This Father’s Day is a special one for actor and entrepreneur Ephraim Benton. The Brooklyn, N.Y. native, who has appeared in TV shows and films ,including Emmy award-winning Law & Order and Oscar-winning blockbuster Precious, recently took a step into new territory with his latest venture, Daddy Daughter Publishing.
And his 7-year-old daughter, Amber, is his partner and co-founder.
The enterprising father of two, (his eldest daughter, Ziona, 11, is also a silent partner), took talent and turned it into family bonding and wealth building. “My inspiration began with Amber,” he says. “She came to me with stories she’d written in her composition notebook that were very unique and abstract. I asked her would she like people from all around the world to read her stories. She agreed, and we started the company.”
Amber, who counts Dr. Seuss’ The Cat in the Hat among her favorite reads, penned two books for the company’s launch, Nail & Hammer, a story of best friends, and Bill and His Adopted Sibling’s Cup, Blender & Blanket, an anti-bullying tale advocating self-confidence.
BlackEnterprise.com talked with Benton about the family’s self-starter spirit, the perks of being a young boss, and the importance of advocating for urban literacy across the nation.
Why was it important to start a venture with your daughters?
Amber is just like me: We’re both out-of-the box thinkers. I’m my own self-motivator and like to do my own thing, and at early age, she’s also like that. I thought, ‘If someone would’ve noticed it in me from the beginning, where would I have been?’ I thought this would be the best way to promote entrepreneurship, encourage her talents and inspire other families in urban areas to invest in their child.
A lot of parents like to let children be raised by technology, but that one-on-one bond is vital to a child’s growth. And as black fathers, we often get a bad rap, though there are so many more positive examples than those often negatively portrayed in the media, so reinforcing positive images of fathers in urban communities was important as well.
Ultimately, I’m doing this for my daughters. They will run this company one day. To have kids — even at the young age of 7 — who can say, ‘I have my own businesss’ — that’s powerful.
What is the day-to-day process of working with Amber?
We work as partners. The process is really her writing freely, and I help her edit. Sometimes I’ll change a few things around, to make sure the grammar and other things are correct and that the stories make sense and have a great message. We do it together, so, whenever I make edits, I’ll get her final approval. She writes the story lines, I go over and edit them, and sometimes I’ll write some stories, and get her approval on those also.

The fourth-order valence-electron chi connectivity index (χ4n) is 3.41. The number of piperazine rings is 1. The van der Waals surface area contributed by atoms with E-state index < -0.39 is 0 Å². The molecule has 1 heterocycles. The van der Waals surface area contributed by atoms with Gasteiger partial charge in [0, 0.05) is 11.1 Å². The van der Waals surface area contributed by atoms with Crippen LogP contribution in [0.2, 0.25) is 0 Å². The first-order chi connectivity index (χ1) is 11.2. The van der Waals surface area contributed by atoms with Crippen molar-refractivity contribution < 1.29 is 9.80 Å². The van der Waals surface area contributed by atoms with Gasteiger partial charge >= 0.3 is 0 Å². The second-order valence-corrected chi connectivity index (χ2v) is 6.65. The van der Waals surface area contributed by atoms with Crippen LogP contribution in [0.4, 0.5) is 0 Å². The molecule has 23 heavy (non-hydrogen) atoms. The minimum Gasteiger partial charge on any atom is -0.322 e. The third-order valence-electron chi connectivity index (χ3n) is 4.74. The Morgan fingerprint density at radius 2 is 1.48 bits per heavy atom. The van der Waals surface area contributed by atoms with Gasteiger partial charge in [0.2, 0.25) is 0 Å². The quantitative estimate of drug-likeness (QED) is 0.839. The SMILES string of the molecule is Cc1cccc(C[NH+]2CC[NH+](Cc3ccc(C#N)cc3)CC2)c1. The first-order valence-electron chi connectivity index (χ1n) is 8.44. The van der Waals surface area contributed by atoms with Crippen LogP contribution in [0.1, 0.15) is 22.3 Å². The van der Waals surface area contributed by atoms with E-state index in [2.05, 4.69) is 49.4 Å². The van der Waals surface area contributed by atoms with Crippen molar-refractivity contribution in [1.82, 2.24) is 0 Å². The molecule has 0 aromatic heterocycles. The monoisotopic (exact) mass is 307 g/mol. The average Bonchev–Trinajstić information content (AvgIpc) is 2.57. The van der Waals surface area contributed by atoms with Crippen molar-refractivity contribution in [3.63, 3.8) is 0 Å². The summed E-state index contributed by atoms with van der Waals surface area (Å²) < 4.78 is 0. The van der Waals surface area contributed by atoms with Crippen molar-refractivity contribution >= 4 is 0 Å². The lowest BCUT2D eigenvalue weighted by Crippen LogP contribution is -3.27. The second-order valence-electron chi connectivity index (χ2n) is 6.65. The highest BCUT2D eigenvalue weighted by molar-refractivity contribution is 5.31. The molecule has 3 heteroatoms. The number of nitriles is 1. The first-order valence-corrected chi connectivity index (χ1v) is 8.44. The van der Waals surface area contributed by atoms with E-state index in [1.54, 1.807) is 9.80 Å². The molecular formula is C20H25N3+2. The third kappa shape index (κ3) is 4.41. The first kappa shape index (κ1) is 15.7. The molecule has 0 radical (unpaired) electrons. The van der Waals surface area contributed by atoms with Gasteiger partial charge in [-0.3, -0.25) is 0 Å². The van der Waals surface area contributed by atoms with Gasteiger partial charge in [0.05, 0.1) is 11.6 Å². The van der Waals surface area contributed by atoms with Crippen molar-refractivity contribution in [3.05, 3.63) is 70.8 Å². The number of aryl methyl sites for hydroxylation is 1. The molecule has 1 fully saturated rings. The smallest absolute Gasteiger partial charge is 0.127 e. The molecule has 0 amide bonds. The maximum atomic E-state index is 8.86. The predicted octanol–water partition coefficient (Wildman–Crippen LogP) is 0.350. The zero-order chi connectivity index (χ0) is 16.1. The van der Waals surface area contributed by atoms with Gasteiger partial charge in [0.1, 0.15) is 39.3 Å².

You’re also the CEO of a music management company as well as co-founder of two film festivals. What’re the biggest lessons you’ve learned, being an entrepreneur, that you hope to pass down?
I come from a middle class family of entrepreneurs. My grandmother ran two soul food restaurants, and my grandfather ran his own pool hall and owned buildings. I think that’s where my entrepreneurial spirit comes from.
I learned on my own that you just have to go out and do it. Don’t be afraid. You might fail, but in order to become successful, you have to fail. You have to be self-motivated and keep moving forward. There are a lot of procrastinators in the world who talk a good one, but don’t do. You must be brave and have courage to just do it.
Also, understand you’re a brand and everything you do or say or how your represent yourself is looked at under a microscope.
With any business, there’s profits and money management involved. What have you taught your daughters about handling their earnings and saving?
My daughters have their own personal bank accounts that they can’t touch until they’re 18. I always tell them that it’s important to save money in the bank toward college. I also let them know that whether it’s a penny or a quarter, everything has value, and you have to be responsible with money.
Where do you see Daddy Daughter publishing 10 years from now?
In 10 years, I see it as a major independent medium-size publisher. That’s my goal, because Amber will be 17 and she’ll be heading into college. I also want to have an established animation cartoon in the future with some of Amber and Ziona’s stories, or even a film with some of her characters.
I see it as something major–a multimedia company that fills a void. You don’t see young entrepreneurs– father and daughters– doing this everyday. And what we’re doing, we’re trying to inspire and build a whole new generation of young entrepreneurs, families, writers and people who just love to read.
What advice would you have for parents who are in business with their family/children?
I’m learning right now. I’m a self-motivated go-getter, and sometimes I’ll work, work, work, work, with no breaks. At a recent two-hour book signing, we sold about 50 books, and that’s a lot of autographing for a little kid. Sometimes she needed her breaks. Also, at the location, she could see kids having fun and she wants to do that, yet she’s taking care of business.
People forget that even though it’s a business, it’s still a child involved. As a parent, you have to be careful about overworking your children. It’s not good to force anything on children and overwhelm them. You have to find a balance and let children be children.